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In defense of capitalism

  • Published at 10:14 pm May 14th, 2018
In defense of capitalism

It's the only system that has worked

The just past birthday of Karl Marx, May 5, having been its 200th anniversary, is a good time to consider his ideas and legacy. Marx was, of course, right. 

No, really, his basic analysis of underlying economic processes was just fine, perceptive, and correct, the three together being all anyone can really ask of an analyst. 

Sure, he had a failing, in that he didn’t really understand the power of markets themselves, how they ameliorate the excesses of capitalism and industrialization. But on the other issues, he was indeed correct.

Do note though that I mean his analysis of what was happening and what could -- not his dreams of what would replace it, nor how that should come about.

For what Marx did say is that this bourgeois-led capitalism is what produces wealth. Even that, as long as there is competition, it will increase the living standards of the people. 

His warning was that monopoly capitalism -- something rather different to what we would mean today by that phrase -- would undo all of that. What he meant is, there is a single employer, what we would call monopsony capitalism. 

If there was just the one employer -- thus someone able to dictate wages -- then increases in productivity would only flow to the capitalists. The workers would be left with near nothing, just subsistence wages. Enough that they would still be able to work for the bosses but no more.

If, however, there were many capitalists competing for access to those workers they could profit from, then wages and living standards would rise as economic development continued. That really is what Marx said. 

It’s just that he thought that monopsony would happen. He underestimated the power of markets to stop that. It, in the end, only happened in one place, in the Soviet Union under Stalin. Not an example that anyone else is really going to want to copy.

We can also show that Marx really was right by looking at the economic history of the last few decades. That collapse of communism in 1989, that absolute proof that planned socialism doesn’t deliver the economic goods, led to an expansion of what we call neoliberalism or globalization. Either and both of which are really just capitalism and free markets spreading their geographic influence. The result has been as we can see in Bangladesh.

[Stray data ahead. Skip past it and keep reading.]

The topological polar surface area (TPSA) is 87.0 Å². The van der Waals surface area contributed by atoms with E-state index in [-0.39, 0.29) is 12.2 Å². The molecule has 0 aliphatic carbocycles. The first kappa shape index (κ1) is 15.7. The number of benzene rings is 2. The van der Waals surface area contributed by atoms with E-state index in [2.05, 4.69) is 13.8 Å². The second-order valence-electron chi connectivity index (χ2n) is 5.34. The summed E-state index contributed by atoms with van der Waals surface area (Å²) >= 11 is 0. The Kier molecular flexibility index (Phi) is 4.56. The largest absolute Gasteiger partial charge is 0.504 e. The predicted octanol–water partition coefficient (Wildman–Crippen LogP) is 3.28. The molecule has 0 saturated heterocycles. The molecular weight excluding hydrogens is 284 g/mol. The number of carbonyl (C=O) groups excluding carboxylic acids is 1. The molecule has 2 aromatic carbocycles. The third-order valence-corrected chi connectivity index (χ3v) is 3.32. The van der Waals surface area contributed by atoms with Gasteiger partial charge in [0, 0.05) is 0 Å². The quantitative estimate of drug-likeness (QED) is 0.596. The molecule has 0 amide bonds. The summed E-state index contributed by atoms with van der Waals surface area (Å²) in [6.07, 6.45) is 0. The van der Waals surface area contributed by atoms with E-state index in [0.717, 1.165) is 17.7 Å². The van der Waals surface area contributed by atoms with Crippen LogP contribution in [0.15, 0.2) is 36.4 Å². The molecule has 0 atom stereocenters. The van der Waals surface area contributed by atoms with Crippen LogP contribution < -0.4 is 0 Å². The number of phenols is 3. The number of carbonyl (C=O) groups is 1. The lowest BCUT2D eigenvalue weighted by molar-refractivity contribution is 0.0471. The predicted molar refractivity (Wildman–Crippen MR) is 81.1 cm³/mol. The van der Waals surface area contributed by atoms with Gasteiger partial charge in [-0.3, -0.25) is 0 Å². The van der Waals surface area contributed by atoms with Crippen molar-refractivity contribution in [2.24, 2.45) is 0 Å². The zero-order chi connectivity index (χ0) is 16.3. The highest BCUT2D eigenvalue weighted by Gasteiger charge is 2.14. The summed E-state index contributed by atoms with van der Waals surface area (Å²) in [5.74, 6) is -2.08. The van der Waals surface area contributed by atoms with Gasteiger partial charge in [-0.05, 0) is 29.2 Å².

A couple of decades of 5% to 7% economic growth. That’s about as fast as any place has ever grown the economy. Bangladesh has started from a very low point, that’s true, but there’s little to be ashamed of in the overall performance.

Such has also been true of all the places that this same capitalist, free-markets stuff has reached in these recent decades. All have become richer and all have done so in a manner that Marx would have recognized. And all from that very process that Marx not only recognized but lauded -- bourgeois capitalism.

Marx was also correct in what might come afterwards, in a manner at least. For this “true communism” thing he talked about, the details were always very vague in his writings. But the basic underlying idea was that we would abolish economic scarcity. 

Industry would be so productive that everyone could have what they wanted, as they desired it. At which point we can, indeed, radically change society. We’ve not got a problem left as to how to produce what everyone wants. All we’ve got to do is make sure that all have access to that bounty which is being produced.

Now, that abolition of scarcity, it’s taking a great deal longer than Marx thought it would. It seems that human desires and wants are very much larger than he thought they were. But the basic concept is fair enough, when we’re already producing all that anyone wants then the only remaining problem is distribution -- the who gets what -- not the difficulty of producing. 

Which is, of course, that world of the robots that people are so worrying about today. What does happen when the robots are making everything? No one has a job, because everything everyone wants is already being made by a machine somewhere? 

But then, of course, if everything everyone wants already exists out there, then who needs a job anyway? We’ve all got, potentially at least, access to all that we desire. Our only problem then is to make access possible, not production.

Now, standard economics says that those human desires and wants are unlimited. That we’ll never run out of things to want and thus, never run out of jobs that humans can and will do. 

But imagine that we do? That’s when the other part of Marx will be correct. Once we have, if we can, conquered economic scarcity, then true communism will be possible -- will, in fact, have arrived. 

At this point though we’ve got to go back to that insistence that Marx was entirely correct about. That bourgeois capitalism, it was and is the most productive economic system. It was so then, it is now. 

And as Marx predicted, if that economic scarcity problem is ever to be solved, it will be that bourgeois capitalism which achieves it. All of which gives us our guidance as to what to do next.

For Marx really was right in many ways. While we’re not producing all that everyone wants then we’ve got to stick with the economic system that produces more than any other -- capitalism. 

And if that system does, and it’s the only system which can, ever becomes productive enough that we’ve not got to worry about production any more, then fine, we can move onto a new system. But not until. As Marx actually did point out.

Once we’re all rich then maybe we can ditch capitalism, but not until.

Tim Worstall is a Senior Fellow at the Adam Smith Institute in London.

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